Pharmacists on the Isle of Wight have been commissioned to test patients at risk of Hepatitis C following the launch of a new treatment service on the island.
For the first time patients living with the virus can access services at St Mary’s Hospital rather than traveling to the mainland to receive care.
To assist the service, pharmacies across the island are now offering ‘finger prick’ tests for Hepatitis C, Hepatitis B and HIV with specialist nurses visiting the premises to discuss results.
The partnership between pharmacy and secondary care is hoped to free-up GP time and is fully supported by local GPs and pharmacists.
Hepatology research fellow Dr Ryan Buchanan was involved with the investigation that led to the new service being offered locally.
The findings revealed that more patients living with Hepatitis C on the Isle of Wight had liver scarring than patients living on the mainland in Southampton, and just 30% ever received treatment.
“It was therefore imperative that a treatment service was established on the Island to treat those patients most at risk of liver failure and liver cancer as a result of their Hepatitis C infection,” he said.
“We are excited about the new service and the outcomes we are beginning to see and we will continue develop and expand the service to provide drugs directly from community pharmacies in the near future.”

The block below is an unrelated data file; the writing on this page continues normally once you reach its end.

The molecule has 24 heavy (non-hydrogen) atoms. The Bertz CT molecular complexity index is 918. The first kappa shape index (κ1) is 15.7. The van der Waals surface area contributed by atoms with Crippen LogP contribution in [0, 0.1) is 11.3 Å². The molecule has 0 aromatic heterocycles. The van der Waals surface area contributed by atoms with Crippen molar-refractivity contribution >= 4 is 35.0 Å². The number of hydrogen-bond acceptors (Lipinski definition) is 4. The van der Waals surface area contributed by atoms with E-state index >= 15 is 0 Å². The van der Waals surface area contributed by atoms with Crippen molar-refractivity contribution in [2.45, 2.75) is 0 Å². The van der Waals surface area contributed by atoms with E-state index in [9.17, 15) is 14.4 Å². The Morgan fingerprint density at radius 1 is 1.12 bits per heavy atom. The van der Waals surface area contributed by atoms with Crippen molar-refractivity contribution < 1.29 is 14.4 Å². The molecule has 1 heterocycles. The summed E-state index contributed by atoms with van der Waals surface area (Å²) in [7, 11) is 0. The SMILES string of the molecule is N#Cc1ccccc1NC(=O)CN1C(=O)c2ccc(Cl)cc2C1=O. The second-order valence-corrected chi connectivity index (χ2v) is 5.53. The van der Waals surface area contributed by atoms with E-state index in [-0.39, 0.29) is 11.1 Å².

In addition to the finger prick tests, pharmacists are able to instantly engage patients who test positive via an automated referral system using PharmOutcomes software.
Patients then receive treatment from local heptology services, led by Dr Leonie Grellier.
Dr Grellier said: "Offering a service on the island has already increased the numbers of patients accessing care and treatment over the past six months in a way that has not been seen here before.”
Hepatitis C often doesn't have any noticeable symptoms until the liver has been significantly damaged.
This means many people have the infection without realising it.
The only way to know for certain if these symptoms are caused by hepatitis C is to get tested.